Letter from Birmingham Jail Analysis

Letter from Birmingham Jail Analysis
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When Martin Luther King wrote the “Letter From Birmingham Jail”, he was responding to an article by eight clergymen. The clergymen, through the article, had criticized King’s involvement in the non-violent protests that took place in Birmingham. The non-violent demonstrations were against racial prejudice experience in Birmingham by black Americans. That led to his arrest and it was while he was in jail that the clergymen wrote the article to which he was responding. Although the letter is a response to the clergymen, the contents also appeal to other groups of people. He highlights the many issues facing the black community due to what he calls unjust laws such as the segregation laws. He goes into the criticisms raised by the clergymen one by one, offering a response and an explanation for each. With the letter, he aimed to spur change that would result in desegregation and equality among Americans. He sought to convince the clergymen that it was time for a change and that change was necessary.

On the clergymen’s criticism of him advocating for the breaking of some laws, his response is an appeal to logos. He states that there exist just laws and unjust laws. To him, unjust laws, such as the segregation law, should not be honored. He explains that unjust laws go against morality whereas just laws are in tandem with moral law and the law of God. By bringing in the issue of man-made laws and laws of God, King appeals to logos. He forwards a logic argument to convince the clergymen of the injustices of some laws. He also argues that the demonstrations only occurred since the white leaders left the black community with no other alternative. Therefore, that was the only way they could voice their grievances. He further says that any attempt at negotiation had failed and even when there seemed to be a success, the whites broke their promises.

In his letter, King quotes several authorities that the clergymen recognize and possibly respect. There is a strong appeal to ethos when he quotes St. Augustine’s words to justify his breaking of unjust laws. In St. Augustine’s words, unjust laws cannot be laws. Since he believes the clergymen respect St. Augustine and regard him highly, he invokes his name to convince the clergymen to look at the laws from a different viewpoint. He also quotes Thomas Jefferson’s words to show that all men are equal regardless of race or color. That is in support of his stand against segregation laws, as they seem to suggest that some people are superior to others. Here, as an appeal to ethos, he quotes an influential American that the clergymen are likely to identify with. He also responds to the question of why he was in Birmingham by comparing his actions to those of the Apostle Paul and prophets in the Bible who left their hometowns and cities to go preach God’s message to other nations. In quoting the Bible, he argues his case that it was a call of duty.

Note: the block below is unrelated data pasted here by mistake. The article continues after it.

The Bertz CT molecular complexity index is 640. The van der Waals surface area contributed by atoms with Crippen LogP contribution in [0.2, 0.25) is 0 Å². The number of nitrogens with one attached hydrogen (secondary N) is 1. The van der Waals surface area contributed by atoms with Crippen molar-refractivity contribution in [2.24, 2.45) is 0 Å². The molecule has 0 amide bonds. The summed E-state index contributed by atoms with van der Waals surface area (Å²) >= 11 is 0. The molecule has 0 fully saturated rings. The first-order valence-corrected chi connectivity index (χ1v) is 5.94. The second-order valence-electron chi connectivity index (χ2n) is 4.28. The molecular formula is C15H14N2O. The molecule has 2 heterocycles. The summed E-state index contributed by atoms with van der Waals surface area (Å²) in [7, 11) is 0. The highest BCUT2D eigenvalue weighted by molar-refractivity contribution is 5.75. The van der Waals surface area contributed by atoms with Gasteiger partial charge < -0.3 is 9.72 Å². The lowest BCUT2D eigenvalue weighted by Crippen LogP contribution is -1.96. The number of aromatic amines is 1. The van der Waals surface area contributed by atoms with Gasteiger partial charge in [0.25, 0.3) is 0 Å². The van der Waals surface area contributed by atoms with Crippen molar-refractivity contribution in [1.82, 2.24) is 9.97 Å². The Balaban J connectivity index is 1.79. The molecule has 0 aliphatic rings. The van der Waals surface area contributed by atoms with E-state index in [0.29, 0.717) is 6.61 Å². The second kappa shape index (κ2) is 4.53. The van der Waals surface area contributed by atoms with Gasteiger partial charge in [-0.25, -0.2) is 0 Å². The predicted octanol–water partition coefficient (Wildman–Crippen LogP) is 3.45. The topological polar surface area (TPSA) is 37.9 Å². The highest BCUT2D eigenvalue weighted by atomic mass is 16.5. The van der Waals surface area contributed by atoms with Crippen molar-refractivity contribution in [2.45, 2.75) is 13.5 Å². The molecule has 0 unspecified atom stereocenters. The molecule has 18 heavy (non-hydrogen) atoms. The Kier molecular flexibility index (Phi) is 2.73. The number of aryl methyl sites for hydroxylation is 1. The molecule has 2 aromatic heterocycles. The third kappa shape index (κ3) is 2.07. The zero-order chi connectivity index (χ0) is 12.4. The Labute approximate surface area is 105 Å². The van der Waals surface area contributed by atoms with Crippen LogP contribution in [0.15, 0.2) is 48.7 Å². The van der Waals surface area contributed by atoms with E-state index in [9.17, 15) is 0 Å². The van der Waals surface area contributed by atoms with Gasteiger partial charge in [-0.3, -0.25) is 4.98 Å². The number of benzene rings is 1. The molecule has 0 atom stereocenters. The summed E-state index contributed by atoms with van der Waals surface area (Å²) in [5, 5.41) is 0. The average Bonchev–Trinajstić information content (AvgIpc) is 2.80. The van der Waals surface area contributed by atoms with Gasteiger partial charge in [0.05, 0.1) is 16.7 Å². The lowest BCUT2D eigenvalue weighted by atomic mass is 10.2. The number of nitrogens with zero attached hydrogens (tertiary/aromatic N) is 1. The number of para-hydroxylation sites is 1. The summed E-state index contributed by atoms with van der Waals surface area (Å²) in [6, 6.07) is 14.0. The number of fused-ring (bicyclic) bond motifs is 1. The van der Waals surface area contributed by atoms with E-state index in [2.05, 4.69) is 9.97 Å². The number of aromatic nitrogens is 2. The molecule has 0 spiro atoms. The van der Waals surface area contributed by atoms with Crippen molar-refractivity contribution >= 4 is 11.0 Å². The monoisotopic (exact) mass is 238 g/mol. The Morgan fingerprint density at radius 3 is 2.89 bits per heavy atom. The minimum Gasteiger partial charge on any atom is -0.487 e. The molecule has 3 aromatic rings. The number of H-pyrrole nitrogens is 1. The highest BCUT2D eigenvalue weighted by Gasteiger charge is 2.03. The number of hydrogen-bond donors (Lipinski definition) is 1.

Martin Luther King Jr.’s address of the clergymen as, “my dear clergymen” is an appeal to pathos. By addressing them in that manner, he seeks to connect with them as one of them. The connection is on a personal basis. He acknowledges their positions as leaders in the church through his salutation. He further indirectly suggests that the clergymen are at risk to suffer injustice in one way or another if they turn a blind eye on the injustices going on. His view is that injustice one person would indirectly lead to injustices to others as everyone is interconnected in a way. The threat to the justice of the clergymen is an appeal to pathos and it seeks to move them to consider such possibilities of other injustices arising from one act of injustice.

By applying rhetorical strategy, Martin Luther King Jr. manages to address the issues involving racial segregation and the injustices that result from segregation. He is able to appeal to ethos, logos, and pathos in a bid to convince his audience of his ideologies and viewpoints. Although the letter is addressed to the eight clergymen, his message reaches out to the moderate whites and the blacks as well. To him, all the groups involved are important in the process of abolishing the segregation laws. All parties involved must act in one direction to come to a solution. Without that, the change they sought would not be possible.

Works Cited: King, Martin L. Jr. “Letter from Birmingham Jail”. The Atlantic Monthly 212.2 (1963): 78 – 88.